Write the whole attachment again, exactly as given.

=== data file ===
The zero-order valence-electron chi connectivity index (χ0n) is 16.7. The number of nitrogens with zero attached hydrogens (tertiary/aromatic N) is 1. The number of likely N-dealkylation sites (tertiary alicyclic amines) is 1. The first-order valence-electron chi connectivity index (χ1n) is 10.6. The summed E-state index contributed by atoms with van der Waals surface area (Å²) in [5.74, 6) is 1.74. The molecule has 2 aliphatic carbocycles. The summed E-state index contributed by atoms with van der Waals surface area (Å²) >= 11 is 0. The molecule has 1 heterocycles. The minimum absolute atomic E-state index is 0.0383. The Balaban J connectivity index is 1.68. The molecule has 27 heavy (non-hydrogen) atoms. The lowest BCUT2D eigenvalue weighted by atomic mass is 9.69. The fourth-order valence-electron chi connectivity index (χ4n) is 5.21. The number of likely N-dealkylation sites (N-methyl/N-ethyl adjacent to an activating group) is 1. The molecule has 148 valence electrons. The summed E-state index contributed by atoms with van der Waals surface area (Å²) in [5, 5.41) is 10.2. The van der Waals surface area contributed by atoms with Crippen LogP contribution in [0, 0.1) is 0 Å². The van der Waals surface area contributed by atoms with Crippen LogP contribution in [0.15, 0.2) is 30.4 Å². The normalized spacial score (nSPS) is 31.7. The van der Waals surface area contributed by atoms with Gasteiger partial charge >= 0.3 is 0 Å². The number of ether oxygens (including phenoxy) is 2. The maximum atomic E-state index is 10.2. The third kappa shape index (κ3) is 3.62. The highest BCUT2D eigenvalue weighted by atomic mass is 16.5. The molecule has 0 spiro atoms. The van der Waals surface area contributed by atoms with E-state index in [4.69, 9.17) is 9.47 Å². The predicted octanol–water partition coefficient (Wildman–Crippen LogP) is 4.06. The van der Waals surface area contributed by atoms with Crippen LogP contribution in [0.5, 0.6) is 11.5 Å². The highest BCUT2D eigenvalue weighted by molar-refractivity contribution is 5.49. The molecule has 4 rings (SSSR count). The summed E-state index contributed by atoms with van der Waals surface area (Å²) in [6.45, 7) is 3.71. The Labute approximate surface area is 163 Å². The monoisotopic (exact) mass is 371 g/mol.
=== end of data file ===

The zero-order valence-electron chi connectivity index (χ0n) is 16.7. The number of nitrogens with zero attached hydrogens (tertiary/aromatic N) is 1. The number of likely N-dealkylation sites (tertiary alicyclic amines) is 1. The first-order valence-electron chi connectivity index (χ1n) is 10.6. The summed E-state index contributed by atoms with van der Waals surface area (Å²) in [5.74, 6) is 1.74. The molecule has 2 aliphatic carbocycles. The summed E-state index contributed by atoms with van der Waals surface area (Å²) >= 11 is 0. The molecule has 1 heterocycles. The minimum absolute atomic E-state index is 0.0383. The Balaban J connectivity index is 1.68. The molecule has 27 heavy (non-hydrogen) atoms. The lowest BCUT2D eigenvalue weighted by atomic mass is 9.69. The fourth-order valence-electron chi connectivity index (χ4n) is 5.21. The number of likely N-dealkylation sites (N-methyl/N-ethyl adjacent to an activating group) is 1. The molecule has 148 valence electrons. The summed E-state index contributed by atoms with van der Waals surface area (Å²) in [5, 5.41) is 10.2. The van der Waals surface area contributed by atoms with Crippen LogP contribution in [0, 0.1) is 0 Å². The van der Waals surface area contributed by atoms with Crippen LogP contribution in [0.15, 0.2) is 30.4 Å². The normalized spacial score (nSPS) is 31.7. The van der Waals surface area contributed by atoms with Gasteiger partial charge >= 0.3 is 0 Å². The number of ether oxygens (including phenoxy) is 2. The maximum atomic E-state index is 10.2. The third kappa shape index (κ3) is 3.62. The highest BCUT2D eigenvalue weighted by atomic mass is 16.5. The molecule has 0 spiro atoms. The van der Waals surface area contributed by atoms with E-state index in [4.69, 9.17) is 9.47 Å². The predicted octanol–water partition coefficient (Wildman–Crippen LogP) is 4.06. The van der Waals surface area contributed by atoms with Crippen LogP contribution in [0.5, 0.6) is 11.5 Å². The highest BCUT2D eigenvalue weighted by molar-refractivity contribution is 5.49. The molecule has 4 rings (SSSR count). The summed E-state index contributed by atoms with van der Waals surface area (Å²) in [6.45, 7) is 3.71. The Labute approximate surface area is 163 Å². The monoisotopic (exact) mass is 371 g/mol.